The additional problem here is that so much of IE's core functionality (for example, being able to use VBScript, Javascript, integrated MSN search etc.) is all delivered via ActiveX controls. Thus, enabling 'Add-On Management' and the whitelist via Group Policy immediately means that the vast majority of IE functionality ceases to work!! Hence, the need then for Regmon etc. to work out what is being accessed.

I have thus far put together a list of required ClassIDs which are needed when using Add-On Management and the whitelist via Group Policy, but I firmly believe that Microsoft should have produced this info prior to making SP2 (or at least this feature) more widely available. At the moment, it is very difficult to use properly.

A further comment about the article - the article states that enabling or 'trusting' the control of one manufacturer automatically trusts all other controls from the manufacturer.

This is certainly NOT the case if using the 'Add-On Management' whitelist via Group Policy. All specific ClassIDs have to be added. For example, if I enable Macromedia Flash by adding its ClassID to the whitelist, this does NOT automatically make Shockwave also work (and thank goodness for that, I say!!)

With Add-On Management enabled, there are some additional columns which can be turned 'on' in the 'Add-On Management' window which can be useful, especially when determining what ActiveX control ClassID to add to the whitelist (of using Group Policy to control ActiveX etc.) By right-clicking on any of the column headings in the Add-On Management window, a number of other columns can also be added. These include 'Class ID' and last accessed time as well as statistics as to how often a control has been used - these can all be very useful.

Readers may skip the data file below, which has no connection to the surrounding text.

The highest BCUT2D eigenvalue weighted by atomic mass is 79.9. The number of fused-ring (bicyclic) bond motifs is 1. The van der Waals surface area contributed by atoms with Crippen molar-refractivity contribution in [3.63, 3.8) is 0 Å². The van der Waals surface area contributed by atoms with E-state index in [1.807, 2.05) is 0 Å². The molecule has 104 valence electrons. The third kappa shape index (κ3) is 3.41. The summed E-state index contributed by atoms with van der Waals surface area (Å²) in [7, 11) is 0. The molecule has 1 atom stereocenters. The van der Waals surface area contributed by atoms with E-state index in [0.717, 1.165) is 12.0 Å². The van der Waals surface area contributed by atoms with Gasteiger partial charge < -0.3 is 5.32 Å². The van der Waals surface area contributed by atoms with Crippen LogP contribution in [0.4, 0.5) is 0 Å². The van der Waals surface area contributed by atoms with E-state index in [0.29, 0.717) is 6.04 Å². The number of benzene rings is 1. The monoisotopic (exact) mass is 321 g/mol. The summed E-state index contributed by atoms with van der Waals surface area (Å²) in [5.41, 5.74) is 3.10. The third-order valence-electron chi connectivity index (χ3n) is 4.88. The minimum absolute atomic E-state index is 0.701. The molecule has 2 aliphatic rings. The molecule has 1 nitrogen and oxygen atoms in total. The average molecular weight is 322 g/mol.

Finally, a number of core Microsoft controls do not show up in Add-On Management when blocked (although the 'ActiveX blocked' icon in the IE status bar or the Information Bar does appear.) This makes troubleshooting very difficult. Such controls which do this are those that enable VBScript and Javascript functionality for example.

Nice to see a non-MS article on use of the 'Add-On Management' feature, but I'd like to see more detail (i.e. lists of ClassIDs and use of this via Group Policy) in a later article if possible.

Regards,

Mark.

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Precipitation on Parade

by Tony Hopkinson In reply to ActiveX and XP SP2

Class IDs are installation specific. So they can change if they are updated, re-installed and will change if they are served from another machine (they are built from the MAC address). So you are going to be going through this exercise on a regular basis.
On a machine with a network card they are guaranteed to be unique, they are not guaranteed to be the same each time they are installed on the same machine and definitely not on another.

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I have an umbrella.....

by mark In reply to Precipitation on Parade

Tony,

You are correct for some instances - yes, ClassIDs are installation specific.

In terms of ActiveX controls (and other 'legitimate' IE plugins which use the ClassID system), this is not the case.

For example, {D27CDB6E-AE6D-11CF-96B8-444553540000} is the ClassID of the Macromedia Flash Player plugin. This ClassID is referenced on any web page which contains Flash content - so that IE knows which plugin is being used and can therefore check to see if it has the plugin and launch the content using the correct plugin. If it does not have the plugin (i.e. because the ClassID does not exist in the Registry), then it uses the CODEBASE command (also present on the web page) to determine the URL it needs to download the plugin from.

If you think about it, this has to be the case for plugins used by IE. If the ClassIDs were randomly generated, how would web developers and their ilk know how to reference the correct plugin on a web page?